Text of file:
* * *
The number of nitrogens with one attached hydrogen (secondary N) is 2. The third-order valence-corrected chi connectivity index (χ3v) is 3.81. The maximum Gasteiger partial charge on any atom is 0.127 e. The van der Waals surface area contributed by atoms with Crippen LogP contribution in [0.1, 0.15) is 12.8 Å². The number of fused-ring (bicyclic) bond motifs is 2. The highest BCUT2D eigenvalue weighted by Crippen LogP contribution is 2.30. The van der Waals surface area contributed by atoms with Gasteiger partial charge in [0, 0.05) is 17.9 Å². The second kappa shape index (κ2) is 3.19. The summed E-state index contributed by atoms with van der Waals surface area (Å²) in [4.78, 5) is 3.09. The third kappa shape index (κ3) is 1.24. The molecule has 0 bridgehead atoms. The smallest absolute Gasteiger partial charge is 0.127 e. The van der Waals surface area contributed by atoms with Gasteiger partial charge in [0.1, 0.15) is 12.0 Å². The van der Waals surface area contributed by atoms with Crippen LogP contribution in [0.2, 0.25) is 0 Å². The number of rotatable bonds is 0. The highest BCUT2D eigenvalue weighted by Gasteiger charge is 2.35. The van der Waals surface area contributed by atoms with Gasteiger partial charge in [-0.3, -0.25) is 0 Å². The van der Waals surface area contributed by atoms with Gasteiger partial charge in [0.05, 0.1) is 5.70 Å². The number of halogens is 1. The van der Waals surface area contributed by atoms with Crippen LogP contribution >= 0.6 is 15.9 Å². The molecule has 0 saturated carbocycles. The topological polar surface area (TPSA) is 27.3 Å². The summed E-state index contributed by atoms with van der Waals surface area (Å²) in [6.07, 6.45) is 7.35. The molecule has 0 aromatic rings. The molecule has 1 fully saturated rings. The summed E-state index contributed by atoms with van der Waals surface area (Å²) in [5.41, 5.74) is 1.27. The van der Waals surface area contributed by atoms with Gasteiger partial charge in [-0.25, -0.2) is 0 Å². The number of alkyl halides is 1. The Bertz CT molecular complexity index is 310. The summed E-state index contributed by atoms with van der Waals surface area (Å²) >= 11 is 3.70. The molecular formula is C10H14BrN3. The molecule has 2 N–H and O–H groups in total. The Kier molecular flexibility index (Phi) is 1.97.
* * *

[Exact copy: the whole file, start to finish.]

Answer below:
The number of nitrogens with one attached hydrogen (secondary N) is 2. The third-order valence-corrected chi connectivity index (χ3v) is 3.81. The maximum Gasteiger partial charge on any atom is 0.127 e. The van der Waals surface area contributed by atoms with Crippen LogP contribution in [0.1, 0.15) is 12.8 Å². The number of fused-ring (bicyclic) bond motifs is 2. The highest BCUT2D eigenvalue weighted by Crippen LogP contribution is 2.30. The van der Waals surface area contributed by atoms with Gasteiger partial charge in [0, 0.05) is 17.9 Å². The second kappa shape index (κ2) is 3.19. The summed E-state index contributed by atoms with van der Waals surface area (Å²) in [4.78, 5) is 3.09. The third kappa shape index (κ3) is 1.24. The molecule has 0 bridgehead atoms. The smallest absolute Gasteiger partial charge is 0.127 e. The van der Waals surface area contributed by atoms with Gasteiger partial charge in [0.1, 0.15) is 12.0 Å². The van der Waals surface area contributed by atoms with Crippen LogP contribution in [0.2, 0.25) is 0 Å². The number of rotatable bonds is 0. The highest BCUT2D eigenvalue weighted by Gasteiger charge is 2.35. The van der Waals surface area contributed by atoms with Gasteiger partial charge in [-0.3, -0.25) is 0 Å². The van der Waals surface area contributed by atoms with Gasteiger partial charge in [0.05, 0.1) is 5.70 Å². The number of halogens is 1. The van der Waals surface area contributed by atoms with Crippen LogP contribution >= 0.6 is 15.9 Å². The molecule has 0 saturated carbocycles. The topological polar surface area (TPSA) is 27.3 Å². The summed E-state index contributed by atoms with van der Waals surface area (Å²) in [6.07, 6.45) is 7.35. The molecule has 0 aromatic rings. The molecule has 1 fully saturated rings. The summed E-state index contributed by atoms with van der Waals surface area (Å²) in [5.41, 5.74) is 1.27. The van der Waals surface area contributed by atoms with Gasteiger partial charge in [-0.25, -0.2) is 0 Å². The number of alkyl halides is 1. The Bertz CT molecular complexity index is 310. The summed E-state index contributed by atoms with van der Waals surface area (Å²) >= 11 is 3.70. The molecular formula is C10H14BrN3. The molecule has 2 N–H and O–H groups in total. The Kier molecular flexibility index (Phi) is 1.97.